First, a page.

Conscious Capitalism In The News is a weekly curation of articles from around the web about conscious capitalism, socially responsible investing, impact investing, and how consumers and investors are changing the world.
ESG is ever evolving. What we are looking at now is the result of a decades-long evolution, offering investors and advisors more choices than ever for building socially responsible portfolios. Numerous schools of thought relative to ESG investing exist today. Here is a brief overview of differing strategies.
Companies or sectors that fall outside of defined-ESG criteria are excluded. Excluded companies might trade or manufacture weapons, alcohol, tobacco products, hazardous substances, or pornography, and/or engage in unethical or illegal practices, such as animal testing or the use of child labor.
- Positive Selection
Instead of excluding companies with negative practices, companies are selected based upon positive ESG performance.
Impact investing targets investments designed to generate a financial return, as well as create a positive social or environmental impact.
A sustainability investment strategy generally involves selecting companies that emphasize sustainability through green initiatives.
- Shareholder/Investor Influence
The focus here is to encourage company shareholders to play a more active role in influencing corporate accountability and responsibility. The idea is to create an ongoing dialogue between a company’s shareholders and its management team about environmental, social, and governance issues.
- Norms based
Companies are evaluated based on how well they fit in with international standards and norms. For instance, the United Nations Global Compact may serve as a guiding light for investors and advisors when choosing investments.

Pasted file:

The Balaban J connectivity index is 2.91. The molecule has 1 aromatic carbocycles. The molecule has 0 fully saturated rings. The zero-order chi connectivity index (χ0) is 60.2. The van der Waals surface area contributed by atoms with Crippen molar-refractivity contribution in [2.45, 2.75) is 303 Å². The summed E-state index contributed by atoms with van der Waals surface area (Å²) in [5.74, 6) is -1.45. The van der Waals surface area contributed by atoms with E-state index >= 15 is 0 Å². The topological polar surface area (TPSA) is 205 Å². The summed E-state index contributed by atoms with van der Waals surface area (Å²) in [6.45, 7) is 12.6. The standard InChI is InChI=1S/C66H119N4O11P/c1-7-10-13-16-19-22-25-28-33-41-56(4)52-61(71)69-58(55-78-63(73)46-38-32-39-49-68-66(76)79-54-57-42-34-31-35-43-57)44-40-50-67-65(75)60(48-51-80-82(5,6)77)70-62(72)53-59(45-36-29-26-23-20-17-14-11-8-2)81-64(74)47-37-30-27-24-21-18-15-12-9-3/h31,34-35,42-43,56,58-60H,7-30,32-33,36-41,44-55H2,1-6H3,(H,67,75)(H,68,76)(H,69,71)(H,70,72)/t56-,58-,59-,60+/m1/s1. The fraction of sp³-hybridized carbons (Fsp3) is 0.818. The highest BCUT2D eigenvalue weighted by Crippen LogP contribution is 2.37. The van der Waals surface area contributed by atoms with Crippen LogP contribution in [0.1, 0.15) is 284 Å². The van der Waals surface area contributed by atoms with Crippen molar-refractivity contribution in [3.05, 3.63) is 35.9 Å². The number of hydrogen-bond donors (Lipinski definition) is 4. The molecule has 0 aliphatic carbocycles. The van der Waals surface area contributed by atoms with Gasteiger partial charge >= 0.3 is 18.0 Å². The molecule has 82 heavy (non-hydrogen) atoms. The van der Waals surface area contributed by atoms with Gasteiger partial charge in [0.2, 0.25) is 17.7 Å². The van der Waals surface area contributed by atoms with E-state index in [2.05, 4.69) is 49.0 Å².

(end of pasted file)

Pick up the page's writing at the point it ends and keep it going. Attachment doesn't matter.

An integrated strategy involves merging traditional financial analysis with analysis of ESG factors to identify the best opportunities for responsible investment, within a framework of manageable risk.
Companies that practice sound ESG standards have better overall operational standards and governance at both working and executive level and therefore will outperform companies that do not. They are safer picks. People are starting to see value in including these factors in your research of a company whether or not you are specifically interested in investing in the “ESG platform.” If you are not incorporating these factors in your research, then you are willfully ignoring information.
ESG performance analytics can help you make a more informed decision regarding investments. While younger investors are going to be more inclined to invest in sustainability, at the end of the day, capital investment is about making money. Companies with high ESG standards are simply better-run companies, which gives all investors, socially conscious or not, insights into their growth potential.
Unbanked entrepreneurs, seeking to fulfill their basic banking needs, often have no choice but to turn to services such as check cashing, money orders, wire transfers and prepaid cards for which they pay high fees. This significantly impacts their ability to build creditworthiness, which in turn blocks their access to the financial services they need in order to scale their businesses.
Moeda is the first blockchain-based cooperative banking system that may give entrepreneurs the ability to build sustainable futures for themselves and their families. Launching in Brazil, Moeda is a simple, peer-to-peer payments and remittance platform that leverages a fiat-pegged Moeda digital token which can travel farther and faster than physical cash through blockchain-based Android and iOS applications. It provides entrepreneurs, institutions, and investors with full transparency to keep projects on track and growing.